2301 Whitford, provisional designation 1965 WJ, is a background asteroid from the outer regions of the asteroid belt, approximately 17 kilometers (11 miles) in diameter. It was discovered on 20 November 1965, by astronomers of the Indiana Asteroid Program at Goethe Link Observatory in the United States. The asteroid was named for American physicist and astronomer  Albert Whitford. The uncommon  L-type asteroid has a rotation period of 14.3 hours.
Orbit and classification Whitford is a non- family asteroid from the main belt's background population. It orbits the Sun in the  outer main-belt at a distance of 2.5–3.9 AU once every 5 years and 8 months (2,073 days; semi-major axis of 3.18 AU). Its orbit has an eccentricity of 0.21 and an inclination of 12 ° with respect to the ecliptic.
The asteroid was first observed as
1931 TR at 2 Lowell Observatory in October 1931. The body's observation arc begins ten years prior to its official discovery observation with its observation as 1955 BC at Goethe Link Observatory in January 1955.
Whitford has been characterized as an uncommon L-type asteroid by Pan-STARRS ' photometric survey. It is also characterized as a common S-type asteroid in the SDSS-MFB (Masi Foglia Binzel) taxonomy. 
In April 2012, a rotational
lightcurve of Whitford was obtained from photometric observations in the R-band by astronomers at the Palomar Transient Factory in California. Lightcurve analysis gave a rotation period of 14.275 hours with a brightness amplitude of 0.35 magnitude ( ), U=2 superseding a previous measurement of 27.1 hours (  ). U=1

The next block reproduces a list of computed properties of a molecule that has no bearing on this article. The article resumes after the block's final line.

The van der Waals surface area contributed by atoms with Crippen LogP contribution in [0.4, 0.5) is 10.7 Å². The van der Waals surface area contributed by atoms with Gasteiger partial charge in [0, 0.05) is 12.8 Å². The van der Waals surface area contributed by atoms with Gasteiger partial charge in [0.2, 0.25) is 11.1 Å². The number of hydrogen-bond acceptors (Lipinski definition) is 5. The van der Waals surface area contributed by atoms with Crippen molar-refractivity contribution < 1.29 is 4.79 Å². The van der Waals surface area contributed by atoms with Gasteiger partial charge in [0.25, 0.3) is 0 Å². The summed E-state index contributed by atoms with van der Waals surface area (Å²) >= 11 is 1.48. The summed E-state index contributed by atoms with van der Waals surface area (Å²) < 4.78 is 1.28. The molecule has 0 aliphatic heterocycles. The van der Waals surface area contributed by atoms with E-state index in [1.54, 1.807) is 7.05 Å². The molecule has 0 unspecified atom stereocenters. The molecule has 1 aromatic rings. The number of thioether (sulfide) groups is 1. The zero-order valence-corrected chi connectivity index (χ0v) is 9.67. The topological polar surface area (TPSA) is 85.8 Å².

Diameter and albedo
According to the surveys carried out by the Japanese
Akari satellite and the NEOWISE mission of NASA's Wide-field Infrared Survey Explorer, Whitford measures between 17.40 and 19.47 kilometers in diameter and its surface has an albedo between 0.223 and 0.240. 
Collaborative Asteroid Lightcurve Link assumes a standard albedo for stony asteroids of 0.20 and calculates a diameter of 16.56 kilometers based on an absolute magnitude of 11.27.
minor planet was named after American physicist and astronomer Albert Whitford (1905–2002), who was a pioneer in photoelectric photometry. Whitford was also a director at the Washburn and Lick observatories, as well as a former president of the American Astronomical Society. The official naming citation was published by the  Minor Planet Center on 20 December 1983 ( ). M.P.C. 8403
^ a b Aznar (2011) web: rotation period
hours with a brightness amplitude of 27.1 ±0.1 mag. Observation from November 2010. Quality code of 1. Summary figures at the 1.0 ±0.05 LCDB
^ a b Search for Unusual Spectroscopic Candidates Among 40313 minor planets from the 3rd Release of the Sloan Digital Sky Survey Moving Object Catalog (
publication). SDSS-MFB (Masi Foglia Binzel) taxonomy ( catalog).
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